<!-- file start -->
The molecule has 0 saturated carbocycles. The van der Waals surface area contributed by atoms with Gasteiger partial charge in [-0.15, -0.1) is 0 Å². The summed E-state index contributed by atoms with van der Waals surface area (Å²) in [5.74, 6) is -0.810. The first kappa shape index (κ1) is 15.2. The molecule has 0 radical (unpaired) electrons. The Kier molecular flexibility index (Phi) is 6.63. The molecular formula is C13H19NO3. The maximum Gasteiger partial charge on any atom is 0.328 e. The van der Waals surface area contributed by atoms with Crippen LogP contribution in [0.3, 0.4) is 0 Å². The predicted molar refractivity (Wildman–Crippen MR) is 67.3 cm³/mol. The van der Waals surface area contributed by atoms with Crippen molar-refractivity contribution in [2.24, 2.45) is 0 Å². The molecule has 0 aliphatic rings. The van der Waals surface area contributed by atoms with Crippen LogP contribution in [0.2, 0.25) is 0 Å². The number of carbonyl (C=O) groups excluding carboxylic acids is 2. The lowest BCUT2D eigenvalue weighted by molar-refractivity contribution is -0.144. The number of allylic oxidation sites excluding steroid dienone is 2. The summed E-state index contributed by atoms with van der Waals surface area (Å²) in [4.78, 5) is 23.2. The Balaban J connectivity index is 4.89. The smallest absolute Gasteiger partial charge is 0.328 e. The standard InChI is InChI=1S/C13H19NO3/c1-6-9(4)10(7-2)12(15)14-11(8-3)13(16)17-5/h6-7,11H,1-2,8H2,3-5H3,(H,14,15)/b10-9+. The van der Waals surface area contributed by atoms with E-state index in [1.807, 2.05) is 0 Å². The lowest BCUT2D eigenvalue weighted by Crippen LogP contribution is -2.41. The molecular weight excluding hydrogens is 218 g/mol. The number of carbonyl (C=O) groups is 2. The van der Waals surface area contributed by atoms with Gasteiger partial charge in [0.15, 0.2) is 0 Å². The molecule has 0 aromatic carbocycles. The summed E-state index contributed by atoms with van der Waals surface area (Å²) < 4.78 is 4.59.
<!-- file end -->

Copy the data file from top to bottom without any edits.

The molecule has 0 saturated carbocycles. The van der Waals surface area contributed by atoms with Gasteiger partial charge in [-0.15, -0.1) is 0 Å². The summed E-state index contributed by atoms with van der Waals surface area (Å²) in [5.74, 6) is -0.810. The first kappa shape index (κ1) is 15.2. The molecule has 0 radical (unpaired) electrons. The Kier molecular flexibility index (Phi) is 6.63. The molecular formula is C13H19NO3. The maximum Gasteiger partial charge on any atom is 0.328 e. The van der Waals surface area contributed by atoms with Crippen LogP contribution in [0.3, 0.4) is 0 Å². The predicted molar refractivity (Wildman–Crippen MR) is 67.3 cm³/mol. The van der Waals surface area contributed by atoms with Crippen molar-refractivity contribution in [2.24, 2.45) is 0 Å². The molecule has 0 aliphatic rings. The van der Waals surface area contributed by atoms with Crippen LogP contribution in [0.2, 0.25) is 0 Å². The number of carbonyl (C=O) groups excluding carboxylic acids is 2. The lowest BCUT2D eigenvalue weighted by molar-refractivity contribution is -0.144. The number of allylic oxidation sites excluding steroid dienone is 2. The summed E-state index contributed by atoms with van der Waals surface area (Å²) in [4.78, 5) is 23.2. The Balaban J connectivity index is 4.89. The smallest absolute Gasteiger partial charge is 0.328 e. The standard InChI is InChI=1S/C13H19NO3/c1-6-9(4)10(7-2)12(15)14-11(8-3)13(16)17-5/h6-7,11H,1-2,8H2,3-5H3,(H,14,15)/b10-9+. The van der Waals surface area contributed by atoms with E-state index in [1.807, 2.05) is 0 Å². The lowest BCUT2D eigenvalue weighted by Crippen LogP contribution is -2.41. The molecular weight excluding hydrogens is 218 g/mol. The number of carbonyl (C=O) groups is 2. The van der Waals surface area contributed by atoms with Gasteiger partial charge in [0.15, 0.2) is 0 Å². The molecule has 0 aromatic carbocycles. The summed E-state index contributed by atoms with van der Waals surface area (Å²) < 4.78 is 4.59.